OPM Is Reorganizing Employees to Get Around Ban on GSA Merger, Union Claims
Over the weekend, the Office of Personnel Management moved nearly two dozen employees into the agency’s HR Line of Business, which is being renamed with GSA support.
A union representing employees at the Office of Personnel Management is accusing the agency of improperly reorganizing workers without bargaining over the change and potentially violating a ban on merging OPM with the General Services Administration.
On July 24, OPM informed officials at the American Federation of Government Employees Local 32 that it would be moving 22 bargaining unit employees from the Office of Strategy and Innovation and the Office of the Chief Information Officer’s Federal Data Solutions to the HR Line of Business, which would in turn be renamed Human Capital Data Management and Modernization. The reorganization went into effect Sunday.
OPM denied demands from AFGE to bargain over the change, arguing that the reorganization meets procedures set out in their contract that allow the agency not to consult with labor representatives.
“As indicated above, the reorganization will not result in a change of conditions of employment for the bargaining unit employees and to the extent to which there is a change, any such change will be de minimis,” wrote Anne Mortenson, employee and labor relations manager for OPM human resources. “Employees will remain on the same position descriptions and under the same performance standards. As the new organizations commence their work, employees may receive some new assignments consistent with their current duties and consistent with their performance standards and position descriptions.”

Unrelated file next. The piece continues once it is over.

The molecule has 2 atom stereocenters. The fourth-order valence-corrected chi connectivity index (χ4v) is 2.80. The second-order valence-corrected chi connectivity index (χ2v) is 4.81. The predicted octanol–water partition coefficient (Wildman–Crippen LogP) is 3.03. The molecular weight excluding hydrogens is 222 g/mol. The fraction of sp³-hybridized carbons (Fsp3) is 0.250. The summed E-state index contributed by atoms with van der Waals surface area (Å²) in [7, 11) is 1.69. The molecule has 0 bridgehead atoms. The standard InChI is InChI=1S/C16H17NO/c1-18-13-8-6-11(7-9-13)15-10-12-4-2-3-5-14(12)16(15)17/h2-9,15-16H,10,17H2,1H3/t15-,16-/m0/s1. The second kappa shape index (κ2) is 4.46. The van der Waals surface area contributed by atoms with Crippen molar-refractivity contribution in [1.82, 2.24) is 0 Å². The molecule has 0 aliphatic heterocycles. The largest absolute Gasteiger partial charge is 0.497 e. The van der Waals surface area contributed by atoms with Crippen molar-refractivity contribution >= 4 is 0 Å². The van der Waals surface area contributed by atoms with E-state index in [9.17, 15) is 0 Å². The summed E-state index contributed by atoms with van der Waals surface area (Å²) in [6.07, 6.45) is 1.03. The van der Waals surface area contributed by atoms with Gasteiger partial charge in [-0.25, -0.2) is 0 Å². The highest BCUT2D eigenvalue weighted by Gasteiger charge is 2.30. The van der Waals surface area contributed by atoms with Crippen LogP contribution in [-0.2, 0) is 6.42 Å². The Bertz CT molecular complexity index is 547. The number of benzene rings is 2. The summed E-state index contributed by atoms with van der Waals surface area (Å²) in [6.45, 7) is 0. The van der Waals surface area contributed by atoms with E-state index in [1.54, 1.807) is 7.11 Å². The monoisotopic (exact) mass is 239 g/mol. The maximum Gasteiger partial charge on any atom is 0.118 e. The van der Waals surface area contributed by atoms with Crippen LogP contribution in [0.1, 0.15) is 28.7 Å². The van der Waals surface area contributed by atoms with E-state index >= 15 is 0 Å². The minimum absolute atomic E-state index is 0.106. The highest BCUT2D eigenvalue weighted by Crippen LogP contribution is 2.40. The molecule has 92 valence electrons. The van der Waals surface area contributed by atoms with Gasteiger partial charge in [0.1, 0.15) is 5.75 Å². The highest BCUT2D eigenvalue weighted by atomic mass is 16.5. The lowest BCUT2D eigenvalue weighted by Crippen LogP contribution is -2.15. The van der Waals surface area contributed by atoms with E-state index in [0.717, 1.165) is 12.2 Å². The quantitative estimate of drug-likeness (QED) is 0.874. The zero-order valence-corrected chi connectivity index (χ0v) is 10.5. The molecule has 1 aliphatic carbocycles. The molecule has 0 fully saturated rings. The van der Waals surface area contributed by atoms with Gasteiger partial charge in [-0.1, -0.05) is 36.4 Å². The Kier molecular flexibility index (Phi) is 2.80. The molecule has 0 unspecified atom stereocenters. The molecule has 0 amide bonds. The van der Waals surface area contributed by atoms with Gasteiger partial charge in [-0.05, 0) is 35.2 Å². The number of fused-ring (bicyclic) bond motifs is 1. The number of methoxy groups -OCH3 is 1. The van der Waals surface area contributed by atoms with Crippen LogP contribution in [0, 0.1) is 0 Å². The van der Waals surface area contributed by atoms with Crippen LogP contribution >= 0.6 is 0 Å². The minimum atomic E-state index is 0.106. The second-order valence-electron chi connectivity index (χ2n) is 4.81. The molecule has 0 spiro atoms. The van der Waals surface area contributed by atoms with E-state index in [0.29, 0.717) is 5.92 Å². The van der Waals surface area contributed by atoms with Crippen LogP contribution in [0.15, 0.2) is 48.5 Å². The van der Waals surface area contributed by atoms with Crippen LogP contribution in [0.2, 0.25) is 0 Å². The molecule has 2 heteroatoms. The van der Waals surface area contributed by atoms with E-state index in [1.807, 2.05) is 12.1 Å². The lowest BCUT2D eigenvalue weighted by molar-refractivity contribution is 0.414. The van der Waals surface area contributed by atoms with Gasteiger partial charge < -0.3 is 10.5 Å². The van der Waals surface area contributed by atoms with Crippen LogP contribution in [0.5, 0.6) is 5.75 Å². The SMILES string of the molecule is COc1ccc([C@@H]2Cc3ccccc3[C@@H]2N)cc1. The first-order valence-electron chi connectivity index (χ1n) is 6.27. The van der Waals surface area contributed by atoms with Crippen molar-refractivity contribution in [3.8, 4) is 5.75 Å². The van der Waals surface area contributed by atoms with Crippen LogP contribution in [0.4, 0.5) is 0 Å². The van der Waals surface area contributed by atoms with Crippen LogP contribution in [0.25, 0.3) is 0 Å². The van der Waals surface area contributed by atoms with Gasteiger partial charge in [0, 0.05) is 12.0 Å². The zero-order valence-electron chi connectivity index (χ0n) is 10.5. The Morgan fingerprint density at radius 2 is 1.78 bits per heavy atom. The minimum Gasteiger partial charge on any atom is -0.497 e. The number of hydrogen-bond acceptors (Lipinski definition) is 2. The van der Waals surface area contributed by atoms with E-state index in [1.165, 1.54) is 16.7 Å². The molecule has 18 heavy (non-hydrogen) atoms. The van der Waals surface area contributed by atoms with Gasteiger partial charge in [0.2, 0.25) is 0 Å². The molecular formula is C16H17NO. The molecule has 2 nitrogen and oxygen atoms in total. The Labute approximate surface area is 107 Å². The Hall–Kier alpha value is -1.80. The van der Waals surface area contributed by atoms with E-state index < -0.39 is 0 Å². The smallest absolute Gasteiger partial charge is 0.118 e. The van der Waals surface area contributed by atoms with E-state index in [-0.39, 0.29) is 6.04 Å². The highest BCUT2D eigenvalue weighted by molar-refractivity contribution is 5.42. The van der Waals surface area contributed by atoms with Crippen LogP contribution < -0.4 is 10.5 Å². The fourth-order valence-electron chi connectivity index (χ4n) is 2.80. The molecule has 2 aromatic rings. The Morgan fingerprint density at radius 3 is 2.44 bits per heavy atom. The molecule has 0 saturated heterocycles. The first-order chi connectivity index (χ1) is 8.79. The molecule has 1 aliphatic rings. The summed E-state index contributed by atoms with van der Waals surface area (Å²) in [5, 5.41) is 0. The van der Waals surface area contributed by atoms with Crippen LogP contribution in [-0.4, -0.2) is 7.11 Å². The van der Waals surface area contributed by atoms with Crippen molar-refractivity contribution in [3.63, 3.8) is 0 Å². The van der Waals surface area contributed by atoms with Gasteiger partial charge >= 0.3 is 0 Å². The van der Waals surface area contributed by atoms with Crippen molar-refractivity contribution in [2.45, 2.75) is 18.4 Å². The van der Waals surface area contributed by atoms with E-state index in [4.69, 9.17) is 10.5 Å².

But AFGE Local 32 President Marlo Bryant-Cunningham said that the union disagrees with that assessment. She said employees have noticed a significant presence from GSA officials in the new team, and that employees’ duties appear to be subject to change. AFGE has filed an internal grievance against the agency following OPM’s refusal to bargain over the change.
“The employees are fearful of being asked to do things that aren’t quite legal,” Bryant-Cunningham said. “[OPM HR Line of Business Director] David Spinale, the political appointee over this group, ... brought in another political appointee as a senior adviser, and she’s responsible for rewriting everyone’s position descriptions to align with the work they’ll do in the group, even though HR normally rewrites [position descriptions].”
The potential that a political appointee would be rewriting the descriptions rather than career HR employees concerns the impacted employees because their duties could be changed so that they no longer qualify for their jobs or the new description could pull them out of the union altogether.
The presence of GSA officials, particularly GSA Data Strategist Marcel Jemio, who previously served as chief data architect at OPM, within the new Human Capital Data Management and Modernization group raised alarm bells for the reorganized employees, Bryant-Cunningham said.